At the latest with Binance: HSBC stops payments as Ripple managers nod in court to receive documents from the exchange
Ailing cryptocurrency exchange Binance has lost another UK mainstream payment ramp as Ripple managers try to force Binance to disclose its trading data to U.S. securities regulators.
On Tuesday, UK customers of HSBC reported receiving notices that the banking giant is “stopping payments from our credit cards to Binance wherever possible”. HSBC said it made the decision because of concerns about the “potential risks” for consumers interacting with the controversial exchange.
BREAKING: HSBC, the sixth largest bank in the world, has now BANNED all payments to the Binance Exchange. pic.twitter.com/GGHLv0Czcd
– Mr. Whale (@CryptoWhale) August 2, 2021
HSBC joins an ever-growing chorus of traditional financial institutions building barriers between their customers and Binance. Barclays, Santander and TSB have all throttled their Binance ramps, in part due to a late June warning from the Financial Conduct Authority (FCA) that Binance was not allowed to “conduct regulated activities in the UK”.
On the continent, Binance’s Clear Junction payment partner suspended payments in pounds sterling and euros in July. Meanwhile, regulators across Europe and Asia are struggling with Binance’s circumvention of securities laws, while a recent report revealed that despite the site’s alleged efforts to block access for US customers, US citizens have no problems accessing it on Binance.com.
Suspicions are growing that US authorities have been tacitly alerting their overseas counterparts that the regulatory hammer will fall on Binance and its roving CEO Changpeng ‘CZ’ Zhao. The prevailing theory is that the US is giving other countries a heads up to allow customers based in those countries to get their money from Binance before the storm hits.
If Binance is found to have violated US law, such as by evading taxes or facilitating money laundering, CZ and other employees could be charged under the US RICO (Racketeer Influenced and Corrupt Organizations) Act, which has penalties of up to 20 years behind bars (per count).
Binance asked to open the books
These U.S. authorities will soon have additional material to look for signs of illegal activity, thanks to a lawsuit against Brad Garlinghouse, CEO of Ripple Labs Inc. Garlinghouse and Ripple founder Chris Larsen were recognized by the US Securities and Exchange Commission. indicted) of aiding and abetting the sale of unregistered securities.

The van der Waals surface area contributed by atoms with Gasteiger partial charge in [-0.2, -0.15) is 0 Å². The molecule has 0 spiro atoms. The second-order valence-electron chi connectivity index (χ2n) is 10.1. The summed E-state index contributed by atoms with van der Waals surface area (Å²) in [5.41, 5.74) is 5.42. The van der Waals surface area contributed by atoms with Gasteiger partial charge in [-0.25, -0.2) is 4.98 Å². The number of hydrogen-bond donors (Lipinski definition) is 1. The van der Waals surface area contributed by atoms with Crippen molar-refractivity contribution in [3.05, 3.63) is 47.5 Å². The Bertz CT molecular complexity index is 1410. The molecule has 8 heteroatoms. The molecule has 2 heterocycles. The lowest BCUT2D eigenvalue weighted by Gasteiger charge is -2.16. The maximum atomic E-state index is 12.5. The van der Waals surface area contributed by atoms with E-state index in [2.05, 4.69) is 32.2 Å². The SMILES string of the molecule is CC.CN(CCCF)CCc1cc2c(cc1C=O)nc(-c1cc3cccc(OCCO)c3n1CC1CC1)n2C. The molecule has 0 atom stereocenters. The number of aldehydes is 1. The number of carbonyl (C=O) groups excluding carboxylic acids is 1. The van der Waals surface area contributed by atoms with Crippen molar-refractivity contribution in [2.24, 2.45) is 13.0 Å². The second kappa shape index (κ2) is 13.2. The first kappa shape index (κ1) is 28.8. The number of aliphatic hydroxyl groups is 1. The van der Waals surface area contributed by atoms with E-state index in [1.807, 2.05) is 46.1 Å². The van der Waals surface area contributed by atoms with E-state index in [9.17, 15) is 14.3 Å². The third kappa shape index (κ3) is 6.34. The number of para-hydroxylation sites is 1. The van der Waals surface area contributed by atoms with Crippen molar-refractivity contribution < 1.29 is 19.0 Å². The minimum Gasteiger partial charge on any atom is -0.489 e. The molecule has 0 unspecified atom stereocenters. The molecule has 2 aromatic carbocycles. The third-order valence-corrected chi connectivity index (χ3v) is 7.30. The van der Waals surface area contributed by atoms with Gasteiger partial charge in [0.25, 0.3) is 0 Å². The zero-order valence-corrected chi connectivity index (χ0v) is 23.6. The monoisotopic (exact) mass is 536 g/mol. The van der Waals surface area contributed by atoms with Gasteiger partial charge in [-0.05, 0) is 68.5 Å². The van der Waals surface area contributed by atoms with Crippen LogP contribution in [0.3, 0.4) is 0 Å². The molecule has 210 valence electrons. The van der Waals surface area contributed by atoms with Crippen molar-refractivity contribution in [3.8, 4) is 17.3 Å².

Garlinghouse and Larsen were named personally in the lawsuit filed in the U.S. District Court for the Southern District of New York last December. At the heart of the lawsuit is the sale of billions of Ripple tokens (XRP), some of which were bought by the SEC suspects from US citizens and / or distributed by the company in kind.
The SEC claims that the XRP tokens – along with tokens that other companies have issued through Initial Coin Offerings – are unregistered securities and are demanding “siphon off any illicitly acquired profits” from the sale / distribution of the XRP.
For his part, Garlinghouse claims that his personal token sales “were primarily made on digital asset trading platforms outside of the United States,” making them outside the jurisdiction of the SEC. After previously soliciting information from a number of these exchanges, Garlinghouse attorneys filed papers this week to include Binance Holdings Limited on this international discovery list. US judge Sarah Netburn granted this request on Tuesday.
BREAKING: Brad Garlinghouse, CEO of Ripple, filed an application with the Securities and Exchange Commission (SEC) to receive documents from Binance. pic.twitter.com/fWyM1wqCIZ
– Mr. Whale (@CryptoWhale) August 2, 2021
The lawsuit remains uncovered on October 15, and it remains to be seen whether CZ’s very public acceptance of Binance’s compliance “journey” extends to working with a US federal court motion to investigate. The SEC is likely to wonder what’s going on when it receives boxes of pages completely blackened by redaction while CZ tweets self-gratifying photos of itself buying “compliance toner” from Office Depot.
Follow CoinGeek’s Crypto Crime Cartel series, which covers the flow of groups – from BitMEX to Binance, Bitcoin.com, Blockstream, ShapeShift, and Ethereum – that made the digital asset revolution and turned the industry into a minefield for the naive have transformed (and even seasoned) players in the market.
New to Bitcoin? Check out CoinGeek’s Bitcoin For Beginners section, the ultimate resource guide, to learn more about Bitcoin – as originally envisioned by Satoshi Nakamoto – and blockchain.
Comments are closed.